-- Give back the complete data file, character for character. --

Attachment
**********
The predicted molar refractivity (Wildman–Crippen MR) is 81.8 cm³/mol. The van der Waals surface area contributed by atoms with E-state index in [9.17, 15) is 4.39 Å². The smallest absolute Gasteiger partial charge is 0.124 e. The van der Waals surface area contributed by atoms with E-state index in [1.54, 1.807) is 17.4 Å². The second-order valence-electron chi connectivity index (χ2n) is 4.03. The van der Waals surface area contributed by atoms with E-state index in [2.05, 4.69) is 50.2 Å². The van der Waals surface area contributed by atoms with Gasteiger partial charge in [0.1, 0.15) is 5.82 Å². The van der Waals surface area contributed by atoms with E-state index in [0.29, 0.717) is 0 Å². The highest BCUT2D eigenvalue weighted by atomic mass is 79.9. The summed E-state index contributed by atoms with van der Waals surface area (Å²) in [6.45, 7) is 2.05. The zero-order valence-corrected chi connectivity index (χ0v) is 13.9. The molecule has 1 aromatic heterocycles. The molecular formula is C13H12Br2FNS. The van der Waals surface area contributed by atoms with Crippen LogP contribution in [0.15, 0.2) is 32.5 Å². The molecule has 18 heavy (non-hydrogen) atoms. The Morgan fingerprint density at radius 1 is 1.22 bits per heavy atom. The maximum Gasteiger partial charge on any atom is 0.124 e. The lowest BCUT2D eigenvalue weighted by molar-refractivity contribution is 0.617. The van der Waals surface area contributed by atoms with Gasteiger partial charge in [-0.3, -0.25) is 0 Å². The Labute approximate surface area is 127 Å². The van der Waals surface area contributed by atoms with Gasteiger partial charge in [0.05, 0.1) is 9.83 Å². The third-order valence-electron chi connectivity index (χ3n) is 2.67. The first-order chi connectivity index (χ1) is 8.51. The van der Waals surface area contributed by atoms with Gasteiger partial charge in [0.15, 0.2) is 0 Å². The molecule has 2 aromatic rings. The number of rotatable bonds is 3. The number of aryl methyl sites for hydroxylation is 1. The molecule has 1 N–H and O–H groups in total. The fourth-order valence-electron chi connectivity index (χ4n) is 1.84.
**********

The predicted molar refractivity (Wildman–Crippen MR) is 81.8 cm³/mol. The van der Waals surface area contributed by atoms with E-state index in [9.17, 15) is 4.39 Å². The smallest absolute Gasteiger partial charge is 0.124 e. The van der Waals surface area contributed by atoms with E-state index in [1.54, 1.807) is 17.4 Å². The second-order valence-electron chi connectivity index (χ2n) is 4.03. The van der Waals surface area contributed by atoms with E-state index in [2.05, 4.69) is 50.2 Å². The van der Waals surface area contributed by atoms with Gasteiger partial charge in [0.1, 0.15) is 5.82 Å². The van der Waals surface area contributed by atoms with E-state index in [0.29, 0.717) is 0 Å². The highest BCUT2D eigenvalue weighted by atomic mass is 79.9. The summed E-state index contributed by atoms with van der Waals surface area (Å²) in [6.45, 7) is 2.05. The zero-order valence-corrected chi connectivity index (χ0v) is 13.9. The molecule has 1 aromatic heterocycles. The molecular formula is C13H12Br2FNS. The van der Waals surface area contributed by atoms with Crippen LogP contribution in [0.15, 0.2) is 32.5 Å². The molecule has 18 heavy (non-hydrogen) atoms. The Morgan fingerprint density at radius 1 is 1.22 bits per heavy atom. The maximum Gasteiger partial charge on any atom is 0.124 e. The lowest BCUT2D eigenvalue weighted by molar-refractivity contribution is 0.617. The van der Waals surface area contributed by atoms with Gasteiger partial charge in [-0.3, -0.25) is 0 Å². The Labute approximate surface area is 127 Å². The van der Waals surface area contributed by atoms with Gasteiger partial charge in [0.05, 0.1) is 9.83 Å². The third-order valence-electron chi connectivity index (χ3n) is 2.67. The first-order chi connectivity index (χ1) is 8.51. The van der Waals surface area contributed by atoms with Gasteiger partial charge in [0.15, 0.2) is 0 Å². The molecule has 2 aromatic rings. The number of rotatable bonds is 3. The number of aryl methyl sites for hydroxylation is 1. The molecule has 1 N–H and O–H groups in total. The fourth-order valence-electron chi connectivity index (χ4n) is 1.84.